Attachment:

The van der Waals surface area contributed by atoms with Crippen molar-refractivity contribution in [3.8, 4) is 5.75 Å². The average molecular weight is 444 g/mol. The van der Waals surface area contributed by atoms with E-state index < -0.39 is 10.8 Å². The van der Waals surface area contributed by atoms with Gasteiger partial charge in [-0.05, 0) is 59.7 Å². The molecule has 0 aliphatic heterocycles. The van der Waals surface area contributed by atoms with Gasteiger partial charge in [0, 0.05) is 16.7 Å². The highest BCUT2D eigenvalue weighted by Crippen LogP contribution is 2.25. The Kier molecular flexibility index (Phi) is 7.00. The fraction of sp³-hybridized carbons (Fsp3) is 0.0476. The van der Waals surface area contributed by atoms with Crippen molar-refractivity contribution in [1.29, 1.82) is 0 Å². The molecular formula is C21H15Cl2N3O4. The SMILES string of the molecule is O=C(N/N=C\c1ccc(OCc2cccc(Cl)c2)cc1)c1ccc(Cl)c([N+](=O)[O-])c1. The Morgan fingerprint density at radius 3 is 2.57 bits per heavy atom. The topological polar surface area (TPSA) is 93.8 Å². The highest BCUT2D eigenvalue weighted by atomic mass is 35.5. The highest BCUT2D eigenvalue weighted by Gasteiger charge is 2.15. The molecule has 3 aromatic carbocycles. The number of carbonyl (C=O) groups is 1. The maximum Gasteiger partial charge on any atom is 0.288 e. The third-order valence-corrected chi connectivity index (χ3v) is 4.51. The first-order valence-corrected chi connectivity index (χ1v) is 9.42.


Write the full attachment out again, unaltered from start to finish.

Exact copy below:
The van der Waals surface area contributed by atoms with Crippen molar-refractivity contribution in [3.8, 4) is 5.75 Å². The average molecular weight is 444 g/mol. The van der Waals surface area contributed by atoms with E-state index < -0.39 is 10.8 Å². The van der Waals surface area contributed by atoms with Gasteiger partial charge in [-0.05, 0) is 59.7 Å². The molecule has 0 aliphatic heterocycles. The van der Waals surface area contributed by atoms with Gasteiger partial charge in [0, 0.05) is 16.7 Å². The highest BCUT2D eigenvalue weighted by Crippen LogP contribution is 2.25. The Kier molecular flexibility index (Phi) is 7.00. The fraction of sp³-hybridized carbons (Fsp3) is 0.0476. The van der Waals surface area contributed by atoms with Crippen molar-refractivity contribution in [1.29, 1.82) is 0 Å². The molecular formula is C21H15Cl2N3O4. The SMILES string of the molecule is O=C(N/N=C\c1ccc(OCc2cccc(Cl)c2)cc1)c1ccc(Cl)c([N+](=O)[O-])c1. The Morgan fingerprint density at radius 3 is 2.57 bits per heavy atom. The topological polar surface area (TPSA) is 93.8 Å². The highest BCUT2D eigenvalue weighted by atomic mass is 35.5. The highest BCUT2D eigenvalue weighted by Gasteiger charge is 2.15. The molecule has 3 aromatic carbocycles. The number of carbonyl (C=O) groups is 1. The maximum Gasteiger partial charge on any atom is 0.288 e. The third-order valence-corrected chi connectivity index (χ3v) is 4.51. The first-order valence-corrected chi connectivity index (χ1v) is 9.42.